A Hard-knock life for Roc Nation Sports
With great fanfare and hoopla it was announced over the summer that Roc Nation Sports would dive into the shark-infested waters of the boxing business as a promoter. They enlisted Dave Itskowitch as its COO and made an immediate splash by coming out of nowhere to win the purse bid of nearly $2 million for the WBO middleweight title fight between Peter Quillin and Matt Korobov.
With Jay Z’s social resonance, it was believed this firm would not only sign marquee blue-chip boxers who grew up listening to his iconic albums but be a driving force in attracting a younger, more “urban” audience.
But thus far, all this company really has is 99 problems (sorry, I couldn’t resist).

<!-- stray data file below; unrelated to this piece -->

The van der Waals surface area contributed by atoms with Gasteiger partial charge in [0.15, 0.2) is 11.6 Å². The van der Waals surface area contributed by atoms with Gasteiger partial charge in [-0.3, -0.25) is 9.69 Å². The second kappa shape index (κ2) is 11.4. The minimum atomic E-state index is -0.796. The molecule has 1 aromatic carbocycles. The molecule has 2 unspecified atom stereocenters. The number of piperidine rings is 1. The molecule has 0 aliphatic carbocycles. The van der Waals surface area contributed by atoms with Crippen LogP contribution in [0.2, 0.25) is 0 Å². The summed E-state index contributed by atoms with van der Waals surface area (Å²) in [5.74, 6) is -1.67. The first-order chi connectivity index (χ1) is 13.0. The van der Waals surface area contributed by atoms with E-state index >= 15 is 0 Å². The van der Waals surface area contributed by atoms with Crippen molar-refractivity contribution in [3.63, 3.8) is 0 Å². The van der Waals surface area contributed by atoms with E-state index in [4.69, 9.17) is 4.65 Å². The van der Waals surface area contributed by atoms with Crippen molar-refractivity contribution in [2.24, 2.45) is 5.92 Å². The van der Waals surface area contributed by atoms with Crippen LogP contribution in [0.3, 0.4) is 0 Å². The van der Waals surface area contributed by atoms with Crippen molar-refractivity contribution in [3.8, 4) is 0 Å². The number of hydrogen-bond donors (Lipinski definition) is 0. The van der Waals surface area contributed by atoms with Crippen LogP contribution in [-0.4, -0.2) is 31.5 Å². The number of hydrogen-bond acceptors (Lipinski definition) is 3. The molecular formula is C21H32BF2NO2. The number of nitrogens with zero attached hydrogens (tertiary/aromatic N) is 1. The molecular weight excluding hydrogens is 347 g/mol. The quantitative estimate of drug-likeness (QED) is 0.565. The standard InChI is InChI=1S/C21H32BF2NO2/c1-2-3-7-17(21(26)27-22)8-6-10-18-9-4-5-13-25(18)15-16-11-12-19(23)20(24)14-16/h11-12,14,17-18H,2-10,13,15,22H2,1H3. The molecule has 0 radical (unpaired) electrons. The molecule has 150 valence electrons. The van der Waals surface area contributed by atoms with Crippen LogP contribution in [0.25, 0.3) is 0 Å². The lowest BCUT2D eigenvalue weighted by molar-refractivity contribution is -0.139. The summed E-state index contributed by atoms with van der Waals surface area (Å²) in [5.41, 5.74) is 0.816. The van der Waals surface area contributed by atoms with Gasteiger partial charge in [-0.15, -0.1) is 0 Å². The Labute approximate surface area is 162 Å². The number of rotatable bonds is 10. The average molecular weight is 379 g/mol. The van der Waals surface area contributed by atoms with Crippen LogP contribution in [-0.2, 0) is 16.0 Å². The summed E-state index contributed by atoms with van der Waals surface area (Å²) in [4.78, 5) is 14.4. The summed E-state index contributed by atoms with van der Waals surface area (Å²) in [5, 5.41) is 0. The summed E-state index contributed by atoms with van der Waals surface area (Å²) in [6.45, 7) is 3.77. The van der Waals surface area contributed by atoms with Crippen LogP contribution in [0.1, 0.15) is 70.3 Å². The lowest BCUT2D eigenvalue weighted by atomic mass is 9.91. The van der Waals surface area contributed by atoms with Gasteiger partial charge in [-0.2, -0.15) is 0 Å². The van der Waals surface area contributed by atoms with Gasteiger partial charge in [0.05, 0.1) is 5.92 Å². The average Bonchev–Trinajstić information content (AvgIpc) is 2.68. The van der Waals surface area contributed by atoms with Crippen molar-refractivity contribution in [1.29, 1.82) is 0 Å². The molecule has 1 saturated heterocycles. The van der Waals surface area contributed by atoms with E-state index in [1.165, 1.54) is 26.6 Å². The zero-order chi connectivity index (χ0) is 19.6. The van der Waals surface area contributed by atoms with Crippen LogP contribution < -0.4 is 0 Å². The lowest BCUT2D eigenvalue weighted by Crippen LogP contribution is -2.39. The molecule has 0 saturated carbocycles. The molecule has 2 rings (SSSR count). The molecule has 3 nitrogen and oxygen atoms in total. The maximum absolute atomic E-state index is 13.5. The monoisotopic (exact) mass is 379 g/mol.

In what was soon to be a trend, Quillin, the defending beltholder, turned down a payday of $1.4 million to face Korobov at the behest of adviser Al Haymon, who had other plans for his vast stable. This became a common theme as other boxers under his guidance, Deontay Wilder, Keith Thurman and Adrien Broner (who probably had the strongest rebuke of Roc Nation and Rihanna – something that he later apologized for) all rejected multi-million dollar overtures from the company.
Yeah, they literally couldn’t give their money away.
It’s no secret that Jay Z and his wife, Beyonce, who once sued Haymon, have a certain animosity toward him. With that, Roc Nation Sports – which has made significant inroads in other sports as a management group, representing Kevin Durant and Robinson Cano – had its sights on raiding his roster. Thus far, however, his group of fighters has pledged its undying loyalty to the man who seemingly has his own sights on monopolizing the sport one time-buy at a time.